Part of cannabis and small business and retail
Cannabis store sales totalled $54 million in November, the first full month of legal recreational pot sales, according to Statistics Canada.
The cannabis sales for the month a little more than 25 per cent from $43.1 million recorded in October, which included roughly two weeks of legal pot sales after Canada legalized cannabis for adult use on Oct. 17.
“Data for this Canadian industry are presented in unadjusted form as there is no seasonal pattern established by official statistics yet,” Statistics Canada said Wednesday.
Pot stores saw the biggest percentage increase in sales amongst the retail sectors tracked by the agency with every other group showing a single digit increase or decrease.
Overall retail sales across Canada slipped 0.9 per cent to $50.4 billion in November. Economists had expected a drop of 0.6 per cent, according to Thomson Reuters Eikon.
The latest data comes as cannabis retailers continue to grapple with a supply crunch more than three months after recreational pot was legalized.
Government-run entities tasked with sales and distribution of adult-use pot have said they have received less product than expected and warned that the shortages could linger for months.
The latest statistics shed light on the market potential of the burgeoning industry, but cannabis sales performance varied widely among provinces.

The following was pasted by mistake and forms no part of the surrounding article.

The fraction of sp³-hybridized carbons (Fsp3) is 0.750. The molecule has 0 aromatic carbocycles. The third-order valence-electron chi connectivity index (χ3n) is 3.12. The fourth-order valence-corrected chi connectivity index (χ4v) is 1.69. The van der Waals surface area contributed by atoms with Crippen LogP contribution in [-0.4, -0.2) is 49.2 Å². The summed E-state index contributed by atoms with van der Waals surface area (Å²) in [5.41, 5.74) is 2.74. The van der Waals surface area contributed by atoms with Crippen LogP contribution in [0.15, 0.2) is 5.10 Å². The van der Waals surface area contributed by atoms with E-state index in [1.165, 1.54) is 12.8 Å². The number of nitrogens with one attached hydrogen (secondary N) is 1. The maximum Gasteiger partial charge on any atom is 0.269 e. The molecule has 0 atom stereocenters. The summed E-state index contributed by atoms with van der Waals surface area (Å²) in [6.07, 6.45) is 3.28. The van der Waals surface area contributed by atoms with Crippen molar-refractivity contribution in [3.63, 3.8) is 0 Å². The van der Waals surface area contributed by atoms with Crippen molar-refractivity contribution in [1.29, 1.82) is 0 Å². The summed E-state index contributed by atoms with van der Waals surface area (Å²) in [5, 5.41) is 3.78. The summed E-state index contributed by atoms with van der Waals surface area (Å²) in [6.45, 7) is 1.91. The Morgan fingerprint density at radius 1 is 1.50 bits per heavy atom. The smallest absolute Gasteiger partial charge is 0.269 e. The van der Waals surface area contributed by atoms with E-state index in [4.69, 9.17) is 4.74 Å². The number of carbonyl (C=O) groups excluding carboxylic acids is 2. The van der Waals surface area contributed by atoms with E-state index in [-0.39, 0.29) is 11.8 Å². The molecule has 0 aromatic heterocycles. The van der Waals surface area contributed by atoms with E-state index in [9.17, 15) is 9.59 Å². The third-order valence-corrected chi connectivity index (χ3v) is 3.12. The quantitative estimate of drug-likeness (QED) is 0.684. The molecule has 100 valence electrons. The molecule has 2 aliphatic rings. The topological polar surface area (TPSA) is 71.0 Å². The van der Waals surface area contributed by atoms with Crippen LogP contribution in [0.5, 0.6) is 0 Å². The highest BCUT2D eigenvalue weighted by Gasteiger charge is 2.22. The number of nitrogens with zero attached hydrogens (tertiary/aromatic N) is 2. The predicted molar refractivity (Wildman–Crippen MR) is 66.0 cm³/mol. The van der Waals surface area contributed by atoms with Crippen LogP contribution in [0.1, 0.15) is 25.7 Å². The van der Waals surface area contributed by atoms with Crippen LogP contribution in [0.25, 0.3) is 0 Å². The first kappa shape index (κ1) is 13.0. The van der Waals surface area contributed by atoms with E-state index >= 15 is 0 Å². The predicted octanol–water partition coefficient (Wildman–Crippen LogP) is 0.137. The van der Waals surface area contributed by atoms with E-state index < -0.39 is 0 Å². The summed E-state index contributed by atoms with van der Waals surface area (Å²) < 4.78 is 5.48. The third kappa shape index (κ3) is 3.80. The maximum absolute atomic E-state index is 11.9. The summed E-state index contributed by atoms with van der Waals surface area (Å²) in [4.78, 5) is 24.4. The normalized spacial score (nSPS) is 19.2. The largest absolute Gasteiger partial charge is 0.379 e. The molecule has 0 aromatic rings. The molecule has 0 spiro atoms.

Sales in Ontario, where cannabis can currently only be legally purchased through a government website, actually fell to $10.1 million in November from $11.7 million in October. In British Columbia, pot sales also slipped to $1 million in November from $2.3 million in October.
Recreational pot retail sales saw an uptick in Newfoundland and Labrador, Prince Edward Island, Nova Scotia, New Brunswick, Quebec, Alberta and Saskatchewan.
Alberta, which had issued 17 cannabis retail licences on Oct. 17, saw the largest overall amount of sales in November at $12.1 million, up from $7.3 million in October.
Statistics Canada did not provide numbers for Northwest Territories, Nunavut or Manitoba, noting that the data was “suppressed to meet the confidentiality requirements of the Statistics Act.”
Meanwhile, overall retail sales across Canada fell more than expected as lower prices at the pumps pushed down gasoline sales while motor vehicle and parts dealers sales also dropped.
Excluding gasoline stations and motor vehicle and parts dealers, retail sales increased 0.2 per cent, Statistics Canada said.
Overall, sales were down in six of 11 subsectors, representing 75 per cent of retail trade.
Retail sales in volume terms fell 0.4 per cent, the agency said.